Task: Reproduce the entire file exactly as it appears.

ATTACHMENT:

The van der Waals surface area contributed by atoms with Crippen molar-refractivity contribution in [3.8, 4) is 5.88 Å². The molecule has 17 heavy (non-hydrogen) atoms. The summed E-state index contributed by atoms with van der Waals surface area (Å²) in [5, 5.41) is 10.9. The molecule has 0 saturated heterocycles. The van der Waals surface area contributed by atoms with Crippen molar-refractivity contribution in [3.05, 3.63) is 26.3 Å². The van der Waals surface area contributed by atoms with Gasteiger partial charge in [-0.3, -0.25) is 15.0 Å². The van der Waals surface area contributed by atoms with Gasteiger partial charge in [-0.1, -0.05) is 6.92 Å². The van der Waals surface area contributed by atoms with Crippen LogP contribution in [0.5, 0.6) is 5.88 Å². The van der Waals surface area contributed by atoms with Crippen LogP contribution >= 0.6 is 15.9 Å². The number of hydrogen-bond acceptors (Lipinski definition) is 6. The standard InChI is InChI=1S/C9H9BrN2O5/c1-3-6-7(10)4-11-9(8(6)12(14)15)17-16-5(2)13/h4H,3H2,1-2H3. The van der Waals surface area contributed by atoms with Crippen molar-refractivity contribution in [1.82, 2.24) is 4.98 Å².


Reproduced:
The van der Waals surface area contributed by atoms with Crippen molar-refractivity contribution in [3.8, 4) is 5.88 Å². The molecule has 17 heavy (non-hydrogen) atoms. The summed E-state index contributed by atoms with van der Waals surface area (Å²) in [5, 5.41) is 10.9. The molecule has 0 saturated heterocycles. The van der Waals surface area contributed by atoms with Crippen molar-refractivity contribution in [3.05, 3.63) is 26.3 Å². The van der Waals surface area contributed by atoms with Gasteiger partial charge in [-0.3, -0.25) is 15.0 Å². The van der Waals surface area contributed by atoms with Gasteiger partial charge in [-0.1, -0.05) is 6.92 Å². The van der Waals surface area contributed by atoms with Crippen LogP contribution in [0.5, 0.6) is 5.88 Å². The van der Waals surface area contributed by atoms with Crippen LogP contribution >= 0.6 is 15.9 Å². The number of hydrogen-bond acceptors (Lipinski definition) is 6. The standard InChI is InChI=1S/C9H9BrN2O5/c1-3-6-7(10)4-11-9(8(6)12(14)15)17-16-5(2)13/h4H,3H2,1-2H3. The van der Waals surface area contributed by atoms with Crippen molar-refractivity contribution in [1.82, 2.24) is 4.98 Å².